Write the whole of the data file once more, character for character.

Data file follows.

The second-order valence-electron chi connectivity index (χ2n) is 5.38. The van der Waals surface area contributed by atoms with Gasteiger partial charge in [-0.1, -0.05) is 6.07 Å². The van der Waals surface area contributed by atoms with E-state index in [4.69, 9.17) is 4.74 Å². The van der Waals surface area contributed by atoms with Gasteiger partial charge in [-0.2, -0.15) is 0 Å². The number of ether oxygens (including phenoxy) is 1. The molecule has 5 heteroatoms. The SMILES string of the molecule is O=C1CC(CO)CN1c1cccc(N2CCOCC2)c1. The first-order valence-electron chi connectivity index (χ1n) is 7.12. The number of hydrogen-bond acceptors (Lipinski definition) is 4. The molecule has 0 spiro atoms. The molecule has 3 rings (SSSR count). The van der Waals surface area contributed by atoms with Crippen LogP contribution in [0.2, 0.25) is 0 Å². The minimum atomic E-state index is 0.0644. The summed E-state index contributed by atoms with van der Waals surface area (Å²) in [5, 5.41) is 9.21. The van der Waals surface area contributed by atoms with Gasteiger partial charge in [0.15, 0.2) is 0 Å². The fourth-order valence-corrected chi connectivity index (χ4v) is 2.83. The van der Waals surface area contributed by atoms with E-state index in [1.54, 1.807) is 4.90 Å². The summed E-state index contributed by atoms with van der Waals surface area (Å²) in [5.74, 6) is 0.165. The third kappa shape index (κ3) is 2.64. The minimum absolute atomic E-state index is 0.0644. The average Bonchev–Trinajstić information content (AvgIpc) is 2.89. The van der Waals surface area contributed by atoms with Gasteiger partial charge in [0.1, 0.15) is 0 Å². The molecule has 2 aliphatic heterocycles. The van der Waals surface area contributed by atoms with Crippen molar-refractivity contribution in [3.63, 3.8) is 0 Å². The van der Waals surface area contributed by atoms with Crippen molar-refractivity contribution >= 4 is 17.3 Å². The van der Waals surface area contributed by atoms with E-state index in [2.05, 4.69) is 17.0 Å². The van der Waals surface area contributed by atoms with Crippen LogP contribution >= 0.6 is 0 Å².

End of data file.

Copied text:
The second-order valence-electron chi connectivity index (χ2n) is 5.38. The van der Waals surface area contributed by atoms with Gasteiger partial charge in [-0.1, -0.05) is 6.07 Å². The van der Waals surface area contributed by atoms with E-state index in [4.69, 9.17) is 4.74 Å². The van der Waals surface area contributed by atoms with Gasteiger partial charge in [-0.2, -0.15) is 0 Å². The number of ether oxygens (including phenoxy) is 1. The molecule has 5 heteroatoms. The SMILES string of the molecule is O=C1CC(CO)CN1c1cccc(N2CCOCC2)c1. The first-order valence-electron chi connectivity index (χ1n) is 7.12. The number of hydrogen-bond acceptors (Lipinski definition) is 4. The molecule has 0 spiro atoms. The molecule has 3 rings (SSSR count). The van der Waals surface area contributed by atoms with Crippen LogP contribution in [0.2, 0.25) is 0 Å². The minimum atomic E-state index is 0.0644. The summed E-state index contributed by atoms with van der Waals surface area (Å²) in [5, 5.41) is 9.21. The van der Waals surface area contributed by atoms with Gasteiger partial charge in [0.15, 0.2) is 0 Å². The fourth-order valence-corrected chi connectivity index (χ4v) is 2.83. The van der Waals surface area contributed by atoms with E-state index in [1.54, 1.807) is 4.90 Å². The summed E-state index contributed by atoms with van der Waals surface area (Å²) in [5.74, 6) is 0.165. The third kappa shape index (κ3) is 2.64. The minimum absolute atomic E-state index is 0.0644. The average Bonchev–Trinajstić information content (AvgIpc) is 2.89. The van der Waals surface area contributed by atoms with Gasteiger partial charge in [0.1, 0.15) is 0 Å². The molecule has 2 aliphatic heterocycles. The van der Waals surface area contributed by atoms with Crippen molar-refractivity contribution in [3.63, 3.8) is 0 Å². The van der Waals surface area contributed by atoms with Crippen molar-refractivity contribution >= 4 is 17.3 Å². The van der Waals surface area contributed by atoms with E-state index in [2.05, 4.69) is 17.0 Å². The van der Waals surface area contributed by atoms with Crippen LogP contribution >= 0.6 is 0 Å².